Artificial Intelligence Markup Language (AIML)
History of AIML
The XML dialect called AIML was originally developed by Dr. Richard Wallace and a worldwide free software community between 1995 and 2002. AIML formed the basis for what was initially a highly extended Eliza called "A.L.I.C.E.." ("Artificial Linguistic Internet Computer Entity"), which won numerous awards. Because the A.L.I.C.E. AIML set was released under the GNU GPL, and because most AIML interpreters are offered under a free or opensource license many "Alicebot clones" have been created based upon the original implementation of the program and its AIML knowledge base.
The Pandorabots platform implements and supports development of the AIML open standard. It is the most popular open standard scripting language for creating chatbots available on the market to date. A number of AIML interpreters have been written in a variety of languages and open sourced, and a number of other bot platforms support AIML explicitly or under the hood.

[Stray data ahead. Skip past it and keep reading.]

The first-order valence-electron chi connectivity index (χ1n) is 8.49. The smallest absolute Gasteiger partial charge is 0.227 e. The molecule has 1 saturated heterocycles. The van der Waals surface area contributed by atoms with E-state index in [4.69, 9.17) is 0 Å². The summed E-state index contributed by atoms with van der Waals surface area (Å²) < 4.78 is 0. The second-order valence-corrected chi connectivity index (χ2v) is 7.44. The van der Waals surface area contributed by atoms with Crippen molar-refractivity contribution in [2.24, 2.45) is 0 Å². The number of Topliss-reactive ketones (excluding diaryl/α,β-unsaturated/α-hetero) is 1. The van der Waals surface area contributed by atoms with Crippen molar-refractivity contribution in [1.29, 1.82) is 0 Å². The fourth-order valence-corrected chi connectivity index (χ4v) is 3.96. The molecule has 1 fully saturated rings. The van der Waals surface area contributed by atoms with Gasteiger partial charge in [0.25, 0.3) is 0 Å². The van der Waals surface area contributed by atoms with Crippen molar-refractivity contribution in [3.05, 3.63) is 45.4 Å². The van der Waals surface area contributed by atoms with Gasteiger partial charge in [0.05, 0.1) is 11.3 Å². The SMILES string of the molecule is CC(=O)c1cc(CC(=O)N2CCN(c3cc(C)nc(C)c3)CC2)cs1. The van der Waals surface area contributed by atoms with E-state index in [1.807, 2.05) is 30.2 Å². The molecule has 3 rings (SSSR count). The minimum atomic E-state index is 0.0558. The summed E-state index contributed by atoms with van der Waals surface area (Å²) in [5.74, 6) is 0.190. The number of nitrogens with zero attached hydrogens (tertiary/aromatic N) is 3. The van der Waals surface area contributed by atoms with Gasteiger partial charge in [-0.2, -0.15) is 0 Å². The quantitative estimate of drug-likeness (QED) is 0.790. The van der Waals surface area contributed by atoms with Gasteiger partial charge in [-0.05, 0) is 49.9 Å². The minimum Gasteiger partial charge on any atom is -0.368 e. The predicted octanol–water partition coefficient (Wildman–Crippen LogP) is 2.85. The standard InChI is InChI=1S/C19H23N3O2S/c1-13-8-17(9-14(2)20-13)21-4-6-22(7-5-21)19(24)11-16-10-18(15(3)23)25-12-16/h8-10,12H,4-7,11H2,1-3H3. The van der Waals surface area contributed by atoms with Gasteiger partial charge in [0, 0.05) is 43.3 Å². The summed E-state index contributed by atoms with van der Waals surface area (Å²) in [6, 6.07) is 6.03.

The AIML 2.0 specification (released as an initial draft in 2013) introduced a number of new features to the language that dramatically improve on AIML 1.x and the natural language processing power of chatbots. These features include:
- Zero+ Wildcards
- Highest Priority Matching
- Migration from XML attributes to tags
- AIML Sets
- AIML Maps
- Local variables
- Pandorabots Extensions
- unbound predicates
- OOB (Out of Band) Tags
For more details, please read Dr. Richard Wallace's full AIML 2.0 specification.